Transparency becomes key for well-connected Baltimore Mayor-elect Catherine Pugh

Baltimore City mayor-elect Catherine Pugh named her administration transition committee during a news conference at Sarah's Hope.
Baltimore City mayor-elect Catherine Pugh named her administration transition committee during a news conference at Sarah's Hope. (Kenneth K. Lam / Baltimore Sun)

Catherine E. Pugh campaigned for mayor of Baltimore in part on a history of building relationships.

The veteran politician — daughter of a factory worker, acolyte of William Donald Schaefer and outgoing majority leader of the state Senate — can get fellow elected officials on the phone, call summits of business leaders she knows personally, or talk neighbor to neighbor to help her tackle the many ills that have long vexed the city.


But as Pugh calls in support from the state and federal government, businesses and philanthropic groups to advance Baltimore, some warn that the network of collaborators she has nurtured during nearly two decades in the City Council and the General Assembly could be a potential hazard.

They say the Democrat must be prepared to address any conflicts of interest — real or perceived — or her connections could cloud her administration.


"It will be up to her how she'll shape that legacy," said Jennifer Bevan-Dangel, director of the watchdog organization Common Cause Maryland. "Her relationships give her an opportunity to do an awful lot of good, but it all needs to be done in a super-transparent way."

Pugh, 66, is to be sworn in Tuesday as the 50th mayor of Baltimore.

Members of the City Council say they are ready to turn the page on the administration of Democratic Mayor Stephanie Rawlings-Blake, with which they shared a sometimes combative relationship.

Republican Gov. Larry Hogan, whose relationship with Rawlings-Blake became strained, calls Pugh a friend. He's expected to speak at her inauguration.


Pugh said one of her first acts as mayor will be to ask Republican President-elect Donald J. Trump to send more federal money to Baltimore.

The mayor-elect said there's no downside to being well-connected. She said she intends "to use my relationships in a way that is effective for Baltimore."

"I can pick up and the phone and call the governor," Pugh said. "I can pick up the phone and call members of the [congressional] delegation.

"It's not like I am just trying to develop a relationship with these folks. Those relationships, built over time, matter. People know how hard I will work."

Making progress in Baltimore on many matters will take significant support from Annapolis and Washington.

State Sen. Stephen Hershey, the Senate minority whip, says he didn't always fully understand the challenges confronting the city. But in the days after the riots of 2015, the Upper Eastern Shore Republican says, Pugh gave him the context he needed.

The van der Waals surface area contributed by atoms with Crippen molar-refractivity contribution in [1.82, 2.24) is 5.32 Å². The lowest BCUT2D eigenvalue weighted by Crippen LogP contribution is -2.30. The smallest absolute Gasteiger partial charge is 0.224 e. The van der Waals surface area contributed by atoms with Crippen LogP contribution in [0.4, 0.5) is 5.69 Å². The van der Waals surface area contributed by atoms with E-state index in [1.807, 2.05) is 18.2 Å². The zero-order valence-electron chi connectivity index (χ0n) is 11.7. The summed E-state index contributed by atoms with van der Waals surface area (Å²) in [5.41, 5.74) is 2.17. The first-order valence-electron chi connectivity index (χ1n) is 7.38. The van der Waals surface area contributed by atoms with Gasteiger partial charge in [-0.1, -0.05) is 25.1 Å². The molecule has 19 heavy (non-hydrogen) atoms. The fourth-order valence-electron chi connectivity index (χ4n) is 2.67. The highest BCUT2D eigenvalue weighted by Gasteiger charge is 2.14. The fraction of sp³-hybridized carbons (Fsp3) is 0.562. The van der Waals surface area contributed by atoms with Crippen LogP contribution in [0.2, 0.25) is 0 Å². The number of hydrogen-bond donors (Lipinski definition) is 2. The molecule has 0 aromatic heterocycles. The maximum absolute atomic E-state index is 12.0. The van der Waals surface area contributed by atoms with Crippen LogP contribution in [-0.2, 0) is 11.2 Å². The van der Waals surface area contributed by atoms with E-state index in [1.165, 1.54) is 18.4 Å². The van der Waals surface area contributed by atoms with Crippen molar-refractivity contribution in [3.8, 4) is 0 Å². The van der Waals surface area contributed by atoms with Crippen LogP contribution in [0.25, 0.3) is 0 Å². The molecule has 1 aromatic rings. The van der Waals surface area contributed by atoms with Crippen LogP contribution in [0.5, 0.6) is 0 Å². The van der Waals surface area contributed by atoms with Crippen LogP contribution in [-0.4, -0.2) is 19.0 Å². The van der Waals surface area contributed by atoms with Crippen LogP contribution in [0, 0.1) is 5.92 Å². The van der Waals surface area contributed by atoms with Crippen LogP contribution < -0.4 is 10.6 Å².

Pugh took Hershey to neighborhoods that were looted and burned after the death of Freddie Gray, who suffered lethal injuries while in police custody. She told him the history of the communities and the frustration of the residents.

Hershey said the tour influenced the way he responded to a package of bills aimed at improving Baltimore that came before the General Assembly this year.

"Baltimore City is gaining a great mayor who will have knowledge of the inner workings of the General Assembly," Hershey said. "That could be nothing but helpful."

Calls for transparency

It will be up to Pugh to document and disclose her relationships with business officials.

Pugh spent more than $2.4 million during the competitive Democratic primary — the most expensive campaign for Baltimore mayor in recent memory. In 2011, the four leading candidates for the job spent $3.3 million combined.

Pugh drew criticism shortly after her primary win when she flew from Las Vegas to Baltimore on the private jet of a Maryland businessman and donor to her campaign. She paid $650 to return from an international shopping center convention in May aboard a plane belonging to Walter A. Tilley Jr., chief executive of Home Paramount Pest Control.

Tilley and his wife, Nancy, each contributed the maximum $6,000 to Pugh's mayoral campaign.

Pugh said she checked state ethics rules before taking the flight, and determined there was no conflict.

Relationships with other campaign donors — some of them fixtures in Baltimore politics — have also come under scrutiny.

Former Baltimore County Executive James T. Smith Jr. lent Pugh $100,000 from his campaign account to help fund a final push in the April primary. She has repaid the loan; Smith has advised her on her transition.

Financier J.P. Grant, who contributed the maximum $6,000 to Pugh's campaign, is advising her on economic development and whether to restructure the Baltimore Development Corp.

Pugh — a longtime member of the Senate Finance Committee, which considers legislation to regulate industry — also named Baltimore Gas and Electric Co. CEO Calvin G. Butler Jr. to her transition team. He contributed $1,000 to her campaign; BGE gave more.